by Geoff Rand
I’ve been fortunate enough to have never personally experienced Plantar Fasciitis, but I know people in and out of the Box who have, and I can tell you that it destroys you and affects every aspect of your life when you get it. Plantar Fasciitis sucks so bad that if we could weaponize it, we’d probably be dropping it on ISIS right now. In this article we’ll explore what Plantar Fasciitis is, what causes it, and some things you can do to get rid of it if you have it, or keep from getting it if you don’t.
What is Plantar Fasciitis?
The Plantar Fascia is a thick band of tissue that runs along the bottom of the foot and connects the heel bone to the toes. I’ve talked about fascia in previous articles, and this fascia tissue is no different. It is susceptible to becoming inflamed and you need to give it regular maintenance to work out the adhesions and keep it pliable. The Plantar Fascia absorbs a lot of abuse as the entire weight of your body is stressing it with every move you make. If you have intense and chronic heel pain, especially if your foot feels excessively sore when you first try to walk after getting out of bed or when standing up after sitting for a while, you could have Plantar Fasciitis. PF is not something you get from a single intense or long run, rather it is a condition you develop over time.
Now as with everything in the body, everything is connected to something else. On the other end of the heel is the Achilles tendon, calf muscles, IT band, hamstrings, glutes, and quads. While those systems may seem distant from the foot, if you have weakness, tightness, or lack of mobility in any of those areas, they can affect the foot and can contribute to development of Plantar Fasciitis.
What causes Plantar Fasciitis?
Bad form while walking or running is a big culprit. Heel striking is especially damaging to the Plantar Fascia. Also, if you tend to pronate when you walk or run, which is when your foot rolls inward causing the arch to flatten out, that can lead to PF issues.
Another contributor to Plantar Fasciitis problems is footwear. Now, I’ve read conflicting information as to whether a minimalist shoe with little cushioning is better or getting a more “squishy” shoe and/or one with some arch support is better. The thought with the minimalist shoe is the lack of cushion will cause you to strengthen the foot since the shoe isn’t doing the work for you. The thinking with the support insert or shock-absorbing shoe is the construction of the shoe or insert is taking some of the pressure off the tender areas of the foot. I’m no doctor and I’m not qualified to make a ruling on which approach holds more merit. I’ll just say if you have Plantar Fasciitis, consider changing your shoes (and this applies to what you wear outside the Box as well).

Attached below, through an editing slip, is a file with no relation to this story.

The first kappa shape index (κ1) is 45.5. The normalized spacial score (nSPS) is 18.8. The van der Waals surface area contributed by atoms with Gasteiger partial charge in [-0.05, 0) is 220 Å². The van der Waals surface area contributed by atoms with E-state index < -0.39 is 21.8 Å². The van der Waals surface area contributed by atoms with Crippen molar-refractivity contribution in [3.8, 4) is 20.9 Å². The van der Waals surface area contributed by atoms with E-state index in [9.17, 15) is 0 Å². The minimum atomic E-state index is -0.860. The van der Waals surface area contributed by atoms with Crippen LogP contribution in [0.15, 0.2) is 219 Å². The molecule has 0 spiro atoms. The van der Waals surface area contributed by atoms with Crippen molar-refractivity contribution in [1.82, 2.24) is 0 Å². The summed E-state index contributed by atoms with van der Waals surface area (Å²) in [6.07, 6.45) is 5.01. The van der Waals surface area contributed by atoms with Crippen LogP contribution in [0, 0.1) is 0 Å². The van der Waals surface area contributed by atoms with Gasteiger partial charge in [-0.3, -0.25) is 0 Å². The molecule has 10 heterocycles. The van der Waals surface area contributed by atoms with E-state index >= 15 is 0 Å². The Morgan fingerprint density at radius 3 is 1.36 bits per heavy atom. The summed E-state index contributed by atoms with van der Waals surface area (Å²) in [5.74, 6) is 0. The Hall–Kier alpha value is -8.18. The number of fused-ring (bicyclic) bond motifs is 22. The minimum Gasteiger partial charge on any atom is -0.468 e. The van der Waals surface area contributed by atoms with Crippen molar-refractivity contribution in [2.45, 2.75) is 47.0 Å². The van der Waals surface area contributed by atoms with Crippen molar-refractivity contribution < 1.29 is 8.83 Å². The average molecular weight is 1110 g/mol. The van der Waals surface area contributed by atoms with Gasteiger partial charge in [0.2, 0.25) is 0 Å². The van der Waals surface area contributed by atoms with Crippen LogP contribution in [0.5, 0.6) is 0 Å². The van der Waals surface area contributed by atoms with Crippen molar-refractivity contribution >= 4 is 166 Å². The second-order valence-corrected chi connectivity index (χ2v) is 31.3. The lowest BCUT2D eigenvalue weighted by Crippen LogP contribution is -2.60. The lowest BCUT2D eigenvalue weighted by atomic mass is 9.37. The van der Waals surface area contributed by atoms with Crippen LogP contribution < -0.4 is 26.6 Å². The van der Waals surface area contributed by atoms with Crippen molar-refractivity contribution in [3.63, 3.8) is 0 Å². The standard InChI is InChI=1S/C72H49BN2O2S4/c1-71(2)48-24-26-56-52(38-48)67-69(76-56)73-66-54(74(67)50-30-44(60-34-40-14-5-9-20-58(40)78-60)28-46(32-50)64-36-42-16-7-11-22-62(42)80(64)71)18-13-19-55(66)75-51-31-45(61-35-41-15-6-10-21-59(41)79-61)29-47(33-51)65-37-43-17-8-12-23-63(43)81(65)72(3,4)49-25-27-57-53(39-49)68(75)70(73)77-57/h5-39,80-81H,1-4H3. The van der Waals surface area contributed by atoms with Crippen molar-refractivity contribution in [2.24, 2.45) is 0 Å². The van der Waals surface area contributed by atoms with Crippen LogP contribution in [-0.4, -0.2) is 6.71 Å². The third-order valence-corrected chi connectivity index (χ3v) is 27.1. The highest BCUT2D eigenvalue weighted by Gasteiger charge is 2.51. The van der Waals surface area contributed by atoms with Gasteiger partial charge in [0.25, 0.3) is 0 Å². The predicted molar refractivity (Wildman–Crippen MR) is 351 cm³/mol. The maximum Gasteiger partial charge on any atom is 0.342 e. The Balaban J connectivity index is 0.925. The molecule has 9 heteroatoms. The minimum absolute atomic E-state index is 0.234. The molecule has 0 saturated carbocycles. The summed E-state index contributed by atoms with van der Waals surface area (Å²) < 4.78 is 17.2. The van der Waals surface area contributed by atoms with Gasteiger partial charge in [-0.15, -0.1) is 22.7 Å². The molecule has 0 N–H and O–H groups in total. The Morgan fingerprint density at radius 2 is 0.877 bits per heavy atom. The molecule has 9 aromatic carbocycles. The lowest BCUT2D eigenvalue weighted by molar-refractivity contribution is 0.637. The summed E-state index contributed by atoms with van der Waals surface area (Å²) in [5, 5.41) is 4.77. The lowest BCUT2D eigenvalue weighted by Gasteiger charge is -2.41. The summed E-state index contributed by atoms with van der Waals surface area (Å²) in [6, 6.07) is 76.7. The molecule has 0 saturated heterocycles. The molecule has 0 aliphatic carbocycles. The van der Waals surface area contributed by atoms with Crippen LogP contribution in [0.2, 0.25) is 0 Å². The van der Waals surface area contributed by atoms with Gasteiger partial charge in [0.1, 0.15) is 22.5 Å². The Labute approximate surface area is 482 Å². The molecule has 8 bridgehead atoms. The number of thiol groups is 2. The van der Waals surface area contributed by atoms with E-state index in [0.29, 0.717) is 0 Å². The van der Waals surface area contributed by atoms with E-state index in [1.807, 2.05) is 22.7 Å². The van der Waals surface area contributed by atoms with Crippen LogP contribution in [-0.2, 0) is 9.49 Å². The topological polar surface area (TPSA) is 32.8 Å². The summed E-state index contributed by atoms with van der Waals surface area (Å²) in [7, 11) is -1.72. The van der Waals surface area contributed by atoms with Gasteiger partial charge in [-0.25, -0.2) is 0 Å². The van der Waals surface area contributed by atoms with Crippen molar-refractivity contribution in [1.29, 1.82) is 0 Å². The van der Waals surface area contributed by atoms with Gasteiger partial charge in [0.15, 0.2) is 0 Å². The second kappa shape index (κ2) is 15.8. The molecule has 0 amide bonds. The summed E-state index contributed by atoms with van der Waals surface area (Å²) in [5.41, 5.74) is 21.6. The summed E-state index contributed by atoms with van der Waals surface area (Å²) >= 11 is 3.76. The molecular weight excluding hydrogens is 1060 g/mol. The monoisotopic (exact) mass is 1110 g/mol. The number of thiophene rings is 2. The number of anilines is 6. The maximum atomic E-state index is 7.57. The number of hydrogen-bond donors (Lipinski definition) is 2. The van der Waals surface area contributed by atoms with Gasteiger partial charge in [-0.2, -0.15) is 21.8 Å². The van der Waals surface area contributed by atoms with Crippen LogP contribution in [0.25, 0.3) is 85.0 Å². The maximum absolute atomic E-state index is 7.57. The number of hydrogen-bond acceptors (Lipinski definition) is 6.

Do I have Plantar Fasciitis?
Before you start a treatment program, you need to determine if you really do have Plantar Fasciitis. This likely means visiting a foot specialist, as not all foot pain is caused by Plantar Fasciitis. One test you can do is to try walking up on the tips of your toes. If this feels better, you may actually have a stress fracture of the heel or a bone spur since the Plantar Fascia is elongated when the toes are loaded and rebounding, and this position puts a lot of stress on the Fascia, and it should hurt if you have PF.
How do I treat Plantar Fasciitis?
If you are diagnosed with Plantar Fasciitis, figure out what is causing your issue and stop doing it. That could mean taking some time off from running and using the rower instead. This doesn’t mean short runs are ok. It means NO RUNNING! You need to give your feet time to heal. If you are runner or frequently experience foot pain after running, consider having someone video your running stance. If you are a heel striker, learn the Pose Method and adjust your stance so you lean into your run and land on the forefoot rather than the heel. If you are loud runner, stop stomping your feet down and land softly instead.